New University of Idaho Research Sheds Light on Best Way to Illuminate Idaho Potatoes
EAGLE, ID, January 12, 2006 - Accent lighting is becoming increasingly popular in the supermarket. Carefully aimed bulbs can enhance avocadoes' green waxy shine, boost bananas' sunny colors and make radishes, grapes and blueberries look positively mouth watering.
According to new research conducted by scientists at the University of Idaho Extension, however, some lights work better on potatoes than others. The study showed that certain bright overhead lights speed the rate at which potatoes turn green and that's a consumer turn-off.
Fortunately, the scientists were able to identify what type of lights flatter the natural beauty of the russet, without compromising the integrity of the spud. According to the world's foremost experts on Idaho Potatoes, the Idaho Potato Commission (IPC), there are also several other manageable recommendations that will ensure that America's favorite potatoes maintain their trademark consistent quality, in addition to the lighting solutions.
IPC and University of Idaho Extension Partnership
According to Seth Pemsler, VP - Retail/IPC, research by Dr. Olsen, Extension Potato Specialist at the University of Idaho, and other scientists associated with the University is extremely useful because it helps the IPC understand every aspect of the potato. In this case, the lighting research helps the Idaho Potato industry educate retailers on how to maximize the quality of potatoes in their produce departments.
"We continually work with our retail partners to help them design optimum display conditions for Idaho Potatoes, "said Pemsler. "We pride ourselves on being the leading experts on potatoes and this type of research is invaluable to us. We applaud the efforts of the scientists and we appreciate the ability to practice what we learned. The ultimate benefit is that the consumer is going to be assured the consistent quality that is our hallmark."
Understanding The Greening Effect
If you think back to your high school biology classes, certain plants contain chlorophyll. Potatoes are the living reproductive tissue of potato plants and they accumulate chlorophyll on their surfaces when exposed to either natural or artificial light. The bright lights actually speed up the rate at which potatoes turn green.
The Idaho Extension potato specialist who conducted the study acknowledges that accent lighting works. "It's effective. It makes food glow and pulls you over and says 'Look at me!'" But Dr. Nora Olsen also recognizes that what might work for all of the other fruits and vegetables in the store does not promote good results in potatoes.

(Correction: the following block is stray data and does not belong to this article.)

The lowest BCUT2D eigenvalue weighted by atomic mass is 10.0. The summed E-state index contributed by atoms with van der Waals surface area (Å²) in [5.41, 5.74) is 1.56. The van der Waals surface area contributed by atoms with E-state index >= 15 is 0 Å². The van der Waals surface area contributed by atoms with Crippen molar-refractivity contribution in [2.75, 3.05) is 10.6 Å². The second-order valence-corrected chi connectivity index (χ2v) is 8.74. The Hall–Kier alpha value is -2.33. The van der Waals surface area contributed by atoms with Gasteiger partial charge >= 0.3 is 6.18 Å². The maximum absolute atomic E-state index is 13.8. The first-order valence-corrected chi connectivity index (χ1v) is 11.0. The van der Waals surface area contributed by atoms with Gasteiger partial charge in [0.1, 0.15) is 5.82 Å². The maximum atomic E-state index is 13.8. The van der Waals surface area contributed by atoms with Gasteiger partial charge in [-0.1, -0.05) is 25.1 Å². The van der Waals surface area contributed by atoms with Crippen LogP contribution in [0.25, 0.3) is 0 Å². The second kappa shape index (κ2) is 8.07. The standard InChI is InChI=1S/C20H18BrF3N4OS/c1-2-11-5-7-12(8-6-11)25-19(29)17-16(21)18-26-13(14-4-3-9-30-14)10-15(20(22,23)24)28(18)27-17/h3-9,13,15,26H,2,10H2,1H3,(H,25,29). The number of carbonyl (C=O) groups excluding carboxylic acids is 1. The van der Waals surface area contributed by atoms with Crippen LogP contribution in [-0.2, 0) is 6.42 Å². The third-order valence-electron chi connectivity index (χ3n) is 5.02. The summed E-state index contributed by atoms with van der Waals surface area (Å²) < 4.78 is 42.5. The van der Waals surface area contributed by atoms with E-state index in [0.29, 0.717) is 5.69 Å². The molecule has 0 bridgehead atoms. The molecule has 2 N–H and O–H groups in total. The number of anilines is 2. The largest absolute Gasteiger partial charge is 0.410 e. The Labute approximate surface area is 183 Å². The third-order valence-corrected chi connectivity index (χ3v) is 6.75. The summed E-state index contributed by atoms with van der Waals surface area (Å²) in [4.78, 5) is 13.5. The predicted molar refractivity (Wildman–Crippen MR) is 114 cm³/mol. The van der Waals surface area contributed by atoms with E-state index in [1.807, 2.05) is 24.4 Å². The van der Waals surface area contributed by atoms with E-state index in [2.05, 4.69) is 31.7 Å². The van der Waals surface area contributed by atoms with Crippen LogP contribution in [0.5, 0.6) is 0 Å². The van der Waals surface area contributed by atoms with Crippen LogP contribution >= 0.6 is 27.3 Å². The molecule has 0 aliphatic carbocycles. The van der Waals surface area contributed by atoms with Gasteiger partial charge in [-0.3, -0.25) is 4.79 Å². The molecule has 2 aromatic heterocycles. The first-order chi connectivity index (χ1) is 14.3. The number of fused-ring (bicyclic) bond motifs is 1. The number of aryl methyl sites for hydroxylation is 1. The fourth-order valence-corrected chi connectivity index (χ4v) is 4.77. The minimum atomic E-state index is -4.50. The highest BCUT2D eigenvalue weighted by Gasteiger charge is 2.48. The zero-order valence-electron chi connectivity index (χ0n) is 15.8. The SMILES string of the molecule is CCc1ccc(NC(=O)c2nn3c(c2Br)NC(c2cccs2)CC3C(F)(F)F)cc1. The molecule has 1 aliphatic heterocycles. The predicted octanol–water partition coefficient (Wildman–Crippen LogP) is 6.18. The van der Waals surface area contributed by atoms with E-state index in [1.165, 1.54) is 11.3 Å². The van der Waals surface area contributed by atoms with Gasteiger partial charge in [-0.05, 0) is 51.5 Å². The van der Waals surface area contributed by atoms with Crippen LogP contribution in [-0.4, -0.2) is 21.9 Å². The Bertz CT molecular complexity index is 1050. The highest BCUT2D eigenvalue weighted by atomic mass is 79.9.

To determine which light sources have the least impact on potatoes, Olsen and Support Scientist Tina Brandt evaluated six of them: fluorescent (two types), halogen, ceramic metal halide, fiber optic, and fluorescent with filter.
The scientists measured the different light sources' effects on potatoes inside specially constructed, 4 ft. x 4 ft. x 7.5 ft. "light rooms."
During nine days in light intensity comparable to retail levels, potatoes under fiber optic lighting turned green at the slowest rate. Spotlighted in the produce aisle, their shelf life would be a half-day to a full day or even longer, Olsen estimates.
Recommendations to Prevent Greening
The study showed that fiber optic lighting -- or a combination of fiber optic accent lighting and standard fluorescent lighting -- will help retard greening in the retail store yet highlight the commodity for consumer eye-appeal.
As the marketing agent for the world's best selling potato, the IPC's job is to ensure that its potatoes are displayed in conditions that not only complement the russets, but protect and nurture the taste and performance enjoyed by the end-user, the consumer.
"We recognize the conundrum that this research presents our retail partners, but there are several short-term and easy to execute recommendations that will significantly lower the potential for greening," said Pemsler.
For instance, the IPC's Retail Promotion Directors encourage produce managers to rotate the potatoes in the displays at night (switch the potatoes on the top with the potatoes on the bottom) and/or to cover the potatoes at night with a light-blocking material.
Although Idaho is famous worldwide for its premium potatoes, some consumers don't realize that only potatoes grown in the Gem State can wear the "Grown In Idaho" seal. Both Idaho® Potatoes and the "Grown in Idaho®" seal are federally registered Certification Marks that belong to the IPC. These Marks ensure that consumers are purchasing potatoes that have been grown in the state of Idaho.